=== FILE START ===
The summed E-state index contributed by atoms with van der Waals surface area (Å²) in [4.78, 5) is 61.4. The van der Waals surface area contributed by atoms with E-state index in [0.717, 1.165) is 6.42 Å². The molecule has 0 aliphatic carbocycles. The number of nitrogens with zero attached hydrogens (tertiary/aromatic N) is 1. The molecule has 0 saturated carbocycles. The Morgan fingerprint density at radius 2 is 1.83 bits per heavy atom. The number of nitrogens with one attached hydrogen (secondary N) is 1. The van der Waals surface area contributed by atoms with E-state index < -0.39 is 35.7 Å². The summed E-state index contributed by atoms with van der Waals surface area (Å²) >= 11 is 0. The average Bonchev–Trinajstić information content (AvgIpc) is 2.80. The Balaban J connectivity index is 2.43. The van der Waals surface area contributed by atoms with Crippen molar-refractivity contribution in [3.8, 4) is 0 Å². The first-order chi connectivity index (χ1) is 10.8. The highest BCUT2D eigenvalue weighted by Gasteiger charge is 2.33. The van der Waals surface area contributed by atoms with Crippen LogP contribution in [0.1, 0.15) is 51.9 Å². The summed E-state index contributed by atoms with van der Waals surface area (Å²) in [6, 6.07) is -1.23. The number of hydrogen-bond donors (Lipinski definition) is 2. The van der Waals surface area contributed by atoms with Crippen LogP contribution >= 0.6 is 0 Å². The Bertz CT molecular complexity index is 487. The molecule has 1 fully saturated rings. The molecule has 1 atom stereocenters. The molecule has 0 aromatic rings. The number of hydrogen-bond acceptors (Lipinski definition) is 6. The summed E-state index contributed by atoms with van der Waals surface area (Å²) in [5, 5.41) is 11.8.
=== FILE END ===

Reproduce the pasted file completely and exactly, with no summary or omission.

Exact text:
The summed E-state index contributed by atoms with van der Waals surface area (Å²) in [4.78, 5) is 61.4. The van der Waals surface area contributed by atoms with E-state index in [0.717, 1.165) is 6.42 Å². The molecule has 0 aliphatic carbocycles. The number of nitrogens with zero attached hydrogens (tertiary/aromatic N) is 1. The molecule has 0 saturated carbocycles. The Morgan fingerprint density at radius 2 is 1.83 bits per heavy atom. The number of nitrogens with one attached hydrogen (secondary N) is 1. The van der Waals surface area contributed by atoms with E-state index < -0.39 is 35.7 Å². The summed E-state index contributed by atoms with van der Waals surface area (Å²) >= 11 is 0. The average Bonchev–Trinajstić information content (AvgIpc) is 2.80. The Balaban J connectivity index is 2.43. The van der Waals surface area contributed by atoms with Crippen molar-refractivity contribution in [3.8, 4) is 0 Å². The first-order chi connectivity index (χ1) is 10.8. The highest BCUT2D eigenvalue weighted by Gasteiger charge is 2.33. The van der Waals surface area contributed by atoms with Crippen LogP contribution in [0.1, 0.15) is 51.9 Å². The summed E-state index contributed by atoms with van der Waals surface area (Å²) in [6, 6.07) is -1.23. The number of hydrogen-bond donors (Lipinski definition) is 2. The van der Waals surface area contributed by atoms with Crippen LogP contribution >= 0.6 is 0 Å². The Bertz CT molecular complexity index is 487. The molecule has 1 fully saturated rings. The molecule has 1 atom stereocenters. The molecule has 0 aromatic rings. The number of hydrogen-bond acceptors (Lipinski definition) is 6. The summed E-state index contributed by atoms with van der Waals surface area (Å²) in [5, 5.41) is 11.8.